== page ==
Published July 23, 2009
President Obama says he will not sign a health care reform bill that adds to the deficit but GOP number-crunchers argue he will do just that if House Democrats continue their sleight-of-hand in calculating the long-term costs of their proposal.
The Congressional Budget Office has estimated the proposal now under consideration will cost over 10 years a little more than $1 trillion, depending on the final deal. House Democrats have vowed to find a way to pay for that cost despite an acknowledgement by a Congressional Budget Office official that the deficit will increase $239 billion because of Medicare payments to doctors.
But fully phased-in coverage of Americans under the plan will only occur for six of the 10 years measured by the CBO. That's because the Democratic plan in the House will start collecting revenues in 2011 but won't start providing coverage until 2013 and won't be fully implemented until 2015.
According to an analysis by Republican staff of the House Ways and Means panel, the deficit from the health care reform bill would be $760 billion by 2024, the end of the first 10 years of full benefits coverage. It would be $1.6 trillion by the end of the 2020s.
The Republican projection takes the CBO estimates beyond the 10 years the agency is restricted by law from projecting and shows that while the program will cost about $1 trillion between 2011 and 2019, it will cost $2.2 trillion between 2015 and 2024, not counting offsets to reduce the cost.
Put another way, by 2019 the House proposals will be adding $65 billion a year to the deficit, even with all the revenue raisers Democrats are now proposing. The amount of deficit spending will continue to increase after 2019, which would mean Congress is creating another entitlement.
Another congressional source said deficits are "substantial and persistent."
"Longer term projections performed by congressional staff show annual deficits ranging from $50 billion to $250 billion a year depending on growth estimates," the source said.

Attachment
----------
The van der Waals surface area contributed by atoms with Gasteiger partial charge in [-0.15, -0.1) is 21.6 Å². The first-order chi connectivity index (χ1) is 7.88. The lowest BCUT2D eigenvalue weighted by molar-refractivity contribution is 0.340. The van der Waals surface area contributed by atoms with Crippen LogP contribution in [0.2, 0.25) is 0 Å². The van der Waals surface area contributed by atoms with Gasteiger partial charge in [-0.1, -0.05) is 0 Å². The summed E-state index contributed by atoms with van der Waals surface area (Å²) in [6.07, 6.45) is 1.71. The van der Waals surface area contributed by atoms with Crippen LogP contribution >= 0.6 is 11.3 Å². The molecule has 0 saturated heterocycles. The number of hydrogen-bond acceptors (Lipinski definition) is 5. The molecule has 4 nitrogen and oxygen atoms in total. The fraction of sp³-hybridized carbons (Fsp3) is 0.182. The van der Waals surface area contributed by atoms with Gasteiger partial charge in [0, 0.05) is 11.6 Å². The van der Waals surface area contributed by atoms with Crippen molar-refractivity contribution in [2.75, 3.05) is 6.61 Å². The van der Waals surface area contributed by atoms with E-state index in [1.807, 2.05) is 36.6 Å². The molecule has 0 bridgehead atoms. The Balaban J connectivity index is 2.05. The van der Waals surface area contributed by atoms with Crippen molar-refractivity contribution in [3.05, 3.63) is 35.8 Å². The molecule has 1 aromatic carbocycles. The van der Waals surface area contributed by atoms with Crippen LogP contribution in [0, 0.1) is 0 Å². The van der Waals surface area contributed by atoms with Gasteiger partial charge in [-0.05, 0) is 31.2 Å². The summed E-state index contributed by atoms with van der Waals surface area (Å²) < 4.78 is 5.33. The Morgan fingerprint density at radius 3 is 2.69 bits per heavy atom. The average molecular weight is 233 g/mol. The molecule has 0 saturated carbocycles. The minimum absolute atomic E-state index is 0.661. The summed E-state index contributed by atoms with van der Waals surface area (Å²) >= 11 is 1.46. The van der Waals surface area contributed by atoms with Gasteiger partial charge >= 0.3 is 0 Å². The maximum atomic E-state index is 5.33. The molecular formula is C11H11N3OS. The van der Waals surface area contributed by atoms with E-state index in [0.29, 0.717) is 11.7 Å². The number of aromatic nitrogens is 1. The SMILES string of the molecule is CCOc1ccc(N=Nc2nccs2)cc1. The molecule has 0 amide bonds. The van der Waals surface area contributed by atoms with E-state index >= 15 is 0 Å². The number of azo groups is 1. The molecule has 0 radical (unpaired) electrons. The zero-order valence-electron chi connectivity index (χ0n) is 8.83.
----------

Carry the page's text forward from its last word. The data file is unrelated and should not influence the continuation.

That is not the only financial problem in the health care reform calculation. Since the CBO said the House plan does not lower costs -- and actually increases them -- Congress has to come up with money to offset the cost of the first 10 years, which is proving to be a political nightmare because every source of money creates its own set of political and economic problems.
For instance, one of the ways the House is raising funds to offset the cost of the health care reform is by "saving" some $380 billion from Medicare spending, according to the CBO.
But Medicare is already on the brink of collapse. Medicare Part A has $38 trillion in unfunded liabilities. Any savings from Medicare would likely be used to help prevent its own financial problems.
The Medicare Trust Fund also will not have enough money to pay its bills in 2017, just four years into the new reforms and yet no provision has been made to fix that. In fact, Medicare will need another $228 billion just from 2017 to 2019 to pay for promises already made by the federal government.
House Democrats say many savings will be realized by the reduction in illnesses as a result of preventive maintenance. However, that savings can't be measured by any existing scale because it's impossible to know what uninsured illnesses would be treated in the future.